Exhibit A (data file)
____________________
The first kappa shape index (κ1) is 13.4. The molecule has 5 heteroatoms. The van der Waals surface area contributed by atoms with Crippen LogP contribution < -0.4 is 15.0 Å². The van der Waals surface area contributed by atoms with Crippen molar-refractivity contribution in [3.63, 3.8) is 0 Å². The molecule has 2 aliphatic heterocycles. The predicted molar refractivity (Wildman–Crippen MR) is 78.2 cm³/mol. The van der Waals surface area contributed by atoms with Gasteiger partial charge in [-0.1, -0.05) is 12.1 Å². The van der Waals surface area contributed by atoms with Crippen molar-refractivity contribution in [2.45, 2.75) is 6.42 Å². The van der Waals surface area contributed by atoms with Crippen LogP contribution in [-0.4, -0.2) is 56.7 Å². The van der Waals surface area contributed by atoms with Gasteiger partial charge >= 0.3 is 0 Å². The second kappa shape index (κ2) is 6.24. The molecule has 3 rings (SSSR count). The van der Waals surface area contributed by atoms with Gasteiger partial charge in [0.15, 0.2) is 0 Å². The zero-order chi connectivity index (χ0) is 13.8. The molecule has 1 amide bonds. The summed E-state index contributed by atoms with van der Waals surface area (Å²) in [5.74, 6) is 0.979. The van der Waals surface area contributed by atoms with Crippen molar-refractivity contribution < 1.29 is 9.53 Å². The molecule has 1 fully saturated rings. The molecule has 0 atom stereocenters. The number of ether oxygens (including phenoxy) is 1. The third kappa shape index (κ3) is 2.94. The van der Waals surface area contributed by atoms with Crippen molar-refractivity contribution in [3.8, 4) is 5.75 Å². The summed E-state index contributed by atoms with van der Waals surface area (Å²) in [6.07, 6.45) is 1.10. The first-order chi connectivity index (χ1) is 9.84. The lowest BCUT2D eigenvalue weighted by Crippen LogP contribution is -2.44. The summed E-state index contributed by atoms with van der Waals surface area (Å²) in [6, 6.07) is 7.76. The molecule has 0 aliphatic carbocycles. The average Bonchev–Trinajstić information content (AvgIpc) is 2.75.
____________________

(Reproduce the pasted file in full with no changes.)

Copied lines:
The first kappa shape index (κ1) is 13.4. The molecule has 5 heteroatoms. The van der Waals surface area contributed by atoms with Crippen LogP contribution < -0.4 is 15.0 Å². The van der Waals surface area contributed by atoms with Crippen molar-refractivity contribution in [3.63, 3.8) is 0 Å². The molecule has 2 aliphatic heterocycles. The predicted molar refractivity (Wildman–Crippen MR) is 78.2 cm³/mol. The van der Waals surface area contributed by atoms with Gasteiger partial charge in [-0.1, -0.05) is 12.1 Å². The van der Waals surface area contributed by atoms with Crippen molar-refractivity contribution in [2.45, 2.75) is 6.42 Å². The van der Waals surface area contributed by atoms with Crippen LogP contribution in [-0.4, -0.2) is 56.7 Å². The van der Waals surface area contributed by atoms with Gasteiger partial charge >= 0.3 is 0 Å². The second kappa shape index (κ2) is 6.24. The molecule has 3 rings (SSSR count). The van der Waals surface area contributed by atoms with Gasteiger partial charge in [0.15, 0.2) is 0 Å². The zero-order chi connectivity index (χ0) is 13.8. The molecule has 1 amide bonds. The summed E-state index contributed by atoms with van der Waals surface area (Å²) in [5.74, 6) is 0.979. The van der Waals surface area contributed by atoms with Crippen molar-refractivity contribution < 1.29 is 9.53 Å². The molecule has 1 fully saturated rings. The molecule has 0 atom stereocenters. The number of ether oxygens (including phenoxy) is 1. The third kappa shape index (κ3) is 2.94. The van der Waals surface area contributed by atoms with Crippen molar-refractivity contribution in [3.8, 4) is 5.75 Å². The summed E-state index contributed by atoms with van der Waals surface area (Å²) in [6.07, 6.45) is 1.10. The first-order chi connectivity index (χ1) is 9.84. The lowest BCUT2D eigenvalue weighted by Crippen LogP contribution is -2.44. The summed E-state index contributed by atoms with van der Waals surface area (Å²) in [6, 6.07) is 7.76. The molecule has 0 aliphatic carbocycles. The average Bonchev–Trinajstić information content (AvgIpc) is 2.75.